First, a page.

Most current users of inhaled corticosteroids were also concomitantly exposed to bronchodilators (76% for cases and 72% for controls). No statistically significant differences could be found between the use of both drugs at the same time and single use. In the high-dose group (>1,600 μg beclomethasone equivalents per day), approximately half had not been exposed to oral corticosteroids in the previous 6 months. These patients did not have an increased risk of osteoporotic fracture (adjusted OR 1.19; 95% CI 0.96–1.47). The risk of fracture was increased in patients who were exposed to both oral corticosteroids and high-dose inhaled corticosteroids. For osteoporotic fracture, the adjusted OR was 1.79 (95% CI 1.40–2.29), for hip fracture 1.77 (95% CI 0.91–3.46), and 3.78 (95% CI 1.79–7.97) for vertebral fracture. The median number of prior oral corticosteroid prescriptions was 14 in these patients.
As shown in table 3⇓, patients with more severe OAD had higher risks of fracture, and these risks were comparable between users and nonusers of inhaled corticosteroids. The adjusted OR for osteoporotic fracture was 1.47 (95% CI 1.25–1.74) in nonusers and 1.48 (95% CI 1.29–1.71) in users of inhaled corticosteroids with more severe OAD.
In the current study, the association between exposure to high doses of inhaled corticosteroids and the risk of osteoporotic fracture was confirmed. Nevertheless, it was also found that the risk of fracture was related to indicators of severe OAD, and that patients using higher doses of bronchodilators also had increased risks of fracture. After adjustment for disease severity and use of bronchodilators, the initial association between use of inhaled corticosteroids and risk of osteoporotic fracture almost disappeared.
Two other studies, one using a case–control design and the other a cohort design, evaluated the risk of fracture of patients using inhaled corticosteroids in GPRD 4, 5. Both these studies found a dose-dependent increase in fracture risk, but they differed in their interpretation on the aetiology of this increased risk. The current authors were able to confirm the results of the case–control study 5 when the same definitions were applied (i.e. timing of prior use of inhaled corticosteroids was ignored by combining current and past users, and no adjustment was made for general risk factors, prior use of bronchodilators or disease-severity indicators, with the exception of oral corticosteroid use). However, when adjusting for disease-severity indicators, the hip-fracture risk in patients using inhaled corticosteroids was statistically comparable with nonusers, even at the higher doses. The present findings suggest an important role of the underlying respiratory disease in the aetiology of increased fracture risk.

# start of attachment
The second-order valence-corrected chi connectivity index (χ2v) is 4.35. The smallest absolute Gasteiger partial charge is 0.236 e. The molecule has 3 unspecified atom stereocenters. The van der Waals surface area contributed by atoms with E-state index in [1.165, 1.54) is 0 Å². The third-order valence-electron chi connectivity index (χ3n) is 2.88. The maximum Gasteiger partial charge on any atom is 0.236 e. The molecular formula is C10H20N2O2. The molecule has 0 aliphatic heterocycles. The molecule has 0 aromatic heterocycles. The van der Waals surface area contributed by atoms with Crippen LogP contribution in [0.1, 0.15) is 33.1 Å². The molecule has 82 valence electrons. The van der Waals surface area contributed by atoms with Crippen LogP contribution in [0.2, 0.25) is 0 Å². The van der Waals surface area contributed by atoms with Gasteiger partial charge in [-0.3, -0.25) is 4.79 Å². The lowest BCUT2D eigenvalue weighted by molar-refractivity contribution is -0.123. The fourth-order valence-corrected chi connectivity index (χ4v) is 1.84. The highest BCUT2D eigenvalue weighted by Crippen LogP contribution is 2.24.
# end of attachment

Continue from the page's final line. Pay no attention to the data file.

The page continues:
There have been several studies that have evaluated the risk of fracture in users of inhaled corticosteroids. A case–control study conducted in Denmark found a nonsignificant trend between use of high-dose inhaled and intranasal corticosteroids and risk of hip fracture, but the authors did not adjust for comedication and severity indicators 7. In a nested case–control study among elderly American veterans with COPD, a dose–response relationship between short-term use of inhaled corticosteroids and nonvertebral fracture risk was found. Adjustment for disease severity was limited to use of oral corticosteroids, the number of hospitalisations and the number of outpatient visits 6. The importance of adjustment for the underlying disease severity was confirmed in a nested case–control study conducted in a Canadian population. Hip-fracture risk was not associated with exposure to high-dose inhaled corticosteroids over a 4-yr period. The analysis was adjusted for the number of dispensings of bronchodilators 11. In a cohort study consisting of Canadian females, exposure to inhaled corticosteroids was not associated with an increased risk of hip fracture. Results were adjusted for a wide range of underlying diseases, including a history of COPD 10.
The relationship between the use of inhaled corticosteroids and BMD was analysed in two meta-analyses, with inconsistent results. A Cochrane review of randomised clinical trials found no evidence for an effect of inhaled-corticosteroid exposure on BMD; however, the patient population included in the randomised trials had relatively mild respiratory disease and was young 22. A meta-analysis, which also included observational studies, found that inhaled-corticosteroid users had, on average, a lower BMD than expected for their age and sex. To address the effect of confounding by underlying disease severity, Richy et al. 23 classified studies on the basis of the type of controls to the inhaled-corticosteroid users: healthy population controls or controls with lung disease. It was found that inhaled-corticosteroid users had lower BMD in both sets of study populations and that these results were statistically similar. Nevertheless, the number of patients in the studies with healthy controls was quite small. Moreover, the largest differences between inhaled-corticosteroid users and controls were seen in the studies with healthy controls, although this was not statistically significant. In conclusion, this trend is consistent with the current hypothesis that underlying disease severity is important in the aetiology of reduced BMD in patients using inhaled corticosteroids 23.